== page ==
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The Long Road Home 2 - Only 5,000 Kilometres to go!

 Old Telegraph Station at Eucla

West to East across Australia

After a great reunion with my daughter and her family in Perth, I headed across the Nullabor again. Won’t bore you too much with the details – just look at last year’s post “Across the Paddock.”  I didn’t stop to see the whales this time, but basically not much has changed there in several thousand years.

See how the wombat is drawn larger than the camel. That's why I was expecting to meet Muttaburrasauraui - the giant mammals that used to inhabit the place.
I am surprised that only 90 miles got a mention. It was more like 2000!
Because it was daylight this time when I came through, I did see this road’s only hill which I missed last time and also called in at Eucla where the old telegraph station still stands though it is slowly being covered by drifting sands. 
No one appreciates now what a tremendous achievement that was in 1872 when it connected Australia with the rest of the world or how difficult it must have been without roads, air con and regular deliveries of food. Eyre camped here too in about 1840 -41, when he travelled through to Albany in the West, the first white person to do so and the highway bears his name.  Saw my first snake here in years – going fortunately, not coming, as I only had my sandals on.
View from the only hill on the Nullabor at Madura
I also took a slightly different route after Port Augusta, travelling via Broken Hill which although longer, was much faster because there was almost no traffic and it was dead straight and flat. My car likes that.  I tell a lie, there’s one hill here too – a row of them actually -the Flinders Ranges which had always been stark and terrible whenever we came through while working at Mt. Gunson. Now they were softly fuzzed with green and  little drifts of purple –Patterson’s Curse – a noxious weed, but  a very pretty sight.
 Even the Flinders Ranges were green and flushed with patches of purple
Going down the other side the grass was tall, the dams were full and the farmers were smiling for the first time in years.  After Peterborough it was back to saltbush flats and places named after tanks or with names like  Walkhungry Road and Dismal Creek, so it gives you an idea what it’s like the rest of the time. It’s grazing land – about 1 cow per several thousand acres, though what they would find to eat, beats me, especially after eight years of drought. It had obviously rained recently and now it looked quite pretty with all kinds of  prickly things in different colours making it look like a coral garden or rockery.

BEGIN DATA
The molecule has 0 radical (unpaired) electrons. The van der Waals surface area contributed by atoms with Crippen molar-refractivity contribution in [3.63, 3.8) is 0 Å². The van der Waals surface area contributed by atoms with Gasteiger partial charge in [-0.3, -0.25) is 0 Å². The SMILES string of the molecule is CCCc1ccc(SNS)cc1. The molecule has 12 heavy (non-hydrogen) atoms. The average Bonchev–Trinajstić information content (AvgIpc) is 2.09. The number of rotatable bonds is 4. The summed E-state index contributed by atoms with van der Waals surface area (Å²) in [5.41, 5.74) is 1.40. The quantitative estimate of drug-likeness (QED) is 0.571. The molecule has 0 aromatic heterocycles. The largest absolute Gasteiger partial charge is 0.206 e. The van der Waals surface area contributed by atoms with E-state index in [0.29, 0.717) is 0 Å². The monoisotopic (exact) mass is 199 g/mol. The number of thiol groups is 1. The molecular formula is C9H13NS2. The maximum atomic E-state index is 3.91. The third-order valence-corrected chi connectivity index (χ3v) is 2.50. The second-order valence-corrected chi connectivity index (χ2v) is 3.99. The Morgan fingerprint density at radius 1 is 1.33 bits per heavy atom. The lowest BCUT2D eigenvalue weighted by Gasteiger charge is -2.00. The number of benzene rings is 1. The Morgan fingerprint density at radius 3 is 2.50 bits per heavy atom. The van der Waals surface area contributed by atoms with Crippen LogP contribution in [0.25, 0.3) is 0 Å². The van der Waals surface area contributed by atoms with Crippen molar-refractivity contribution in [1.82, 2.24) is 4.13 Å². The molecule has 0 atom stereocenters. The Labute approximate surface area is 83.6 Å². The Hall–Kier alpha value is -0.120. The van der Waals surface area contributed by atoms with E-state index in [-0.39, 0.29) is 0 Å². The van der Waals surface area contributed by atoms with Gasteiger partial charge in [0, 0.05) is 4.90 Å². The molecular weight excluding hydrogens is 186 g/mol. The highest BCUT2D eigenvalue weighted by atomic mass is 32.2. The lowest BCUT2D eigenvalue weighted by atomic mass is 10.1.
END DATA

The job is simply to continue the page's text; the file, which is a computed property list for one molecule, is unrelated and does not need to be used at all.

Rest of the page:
You do pick up interesting snippets of information here and there. Until I came this way, I had no idea that Orroroo was the home of the stump -jump plough which revolutionised farming in the outback in 1876, because you no longer had to spend weeks grubbing out tree roots.  This meant a farmer could plough 3 hectares a day. Today's machines do that area in 15 minutes
 The Big Tree near Orroro - this river gum is over 500 years old and about 10.8 m around.
It's also about the last tree you see for the next 365 km
Typical landscape heading north. It does rain sometimes but being so flat it means that it thenalmost immediately floods.This is a flood marker

Battle Scarred Survivor

Broken Hill, the Silver City, was Australia’s richest mining area for almost a hundred years and the Company that owned it, BHP, was the biggest in Australia. It’s been a bit down on it’s luck in recent years, but the signs of past glory are there – grand buildings, lots of pubs – 60 in 1906, long main street with wide verandahs, as was the pattern throughout outback Australia. There are lots of stories here too, about the 400 women who took to strike breakers with mops and brooms and how the miners slowly won better conditions through the creation of unions.  The cemetery, which is absolutely enormous, tells the story of how it was in the early days and is typical of mining towns everywhere  -early death through accident and lung disease, women dying in childbirth, young children dying of epidemics that swept through. Every gravestone tells a story.
 I would say that there are more dead people in Broken Hill than live ones
The Sisters of Mercy were well represented
Percival John Brookfield's Gravemarker was erected by public subscription to honour this martyr who worked hard to improve conditions for miners and was shot by a deranged gunman for his trouble

Late afternoon in the Silver City